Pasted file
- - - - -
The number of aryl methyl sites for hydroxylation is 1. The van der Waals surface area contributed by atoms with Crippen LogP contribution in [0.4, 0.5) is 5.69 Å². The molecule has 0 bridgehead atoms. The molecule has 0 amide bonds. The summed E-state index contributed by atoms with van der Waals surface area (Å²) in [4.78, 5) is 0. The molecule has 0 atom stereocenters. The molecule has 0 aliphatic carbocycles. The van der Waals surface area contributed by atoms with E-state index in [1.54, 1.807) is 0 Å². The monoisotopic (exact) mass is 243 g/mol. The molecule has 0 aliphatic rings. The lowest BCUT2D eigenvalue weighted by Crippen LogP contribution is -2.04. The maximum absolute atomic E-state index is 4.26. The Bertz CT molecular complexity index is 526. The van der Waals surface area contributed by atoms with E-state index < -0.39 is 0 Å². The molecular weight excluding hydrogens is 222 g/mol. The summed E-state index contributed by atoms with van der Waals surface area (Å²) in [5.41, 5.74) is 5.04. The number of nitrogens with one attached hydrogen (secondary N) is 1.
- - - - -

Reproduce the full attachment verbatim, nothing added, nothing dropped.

The number of aryl methyl sites for hydroxylation is 1. The van der Waals surface area contributed by atoms with Crippen LogP contribution in [0.4, 0.5) is 5.69 Å². The molecule has 0 bridgehead atoms. The molecule has 0 amide bonds. The summed E-state index contributed by atoms with van der Waals surface area (Å²) in [4.78, 5) is 0. The molecule has 0 atom stereocenters. The molecule has 0 aliphatic carbocycles. The van der Waals surface area contributed by atoms with E-state index in [1.54, 1.807) is 0 Å². The monoisotopic (exact) mass is 243 g/mol. The molecule has 0 aliphatic rings. The lowest BCUT2D eigenvalue weighted by Crippen LogP contribution is -2.04. The maximum absolute atomic E-state index is 4.26. The Bertz CT molecular complexity index is 526. The van der Waals surface area contributed by atoms with E-state index < -0.39 is 0 Å². The molecular weight excluding hydrogens is 222 g/mol. The summed E-state index contributed by atoms with van der Waals surface area (Å²) in [5.41, 5.74) is 5.04. The number of nitrogens with one attached hydrogen (secondary N) is 1.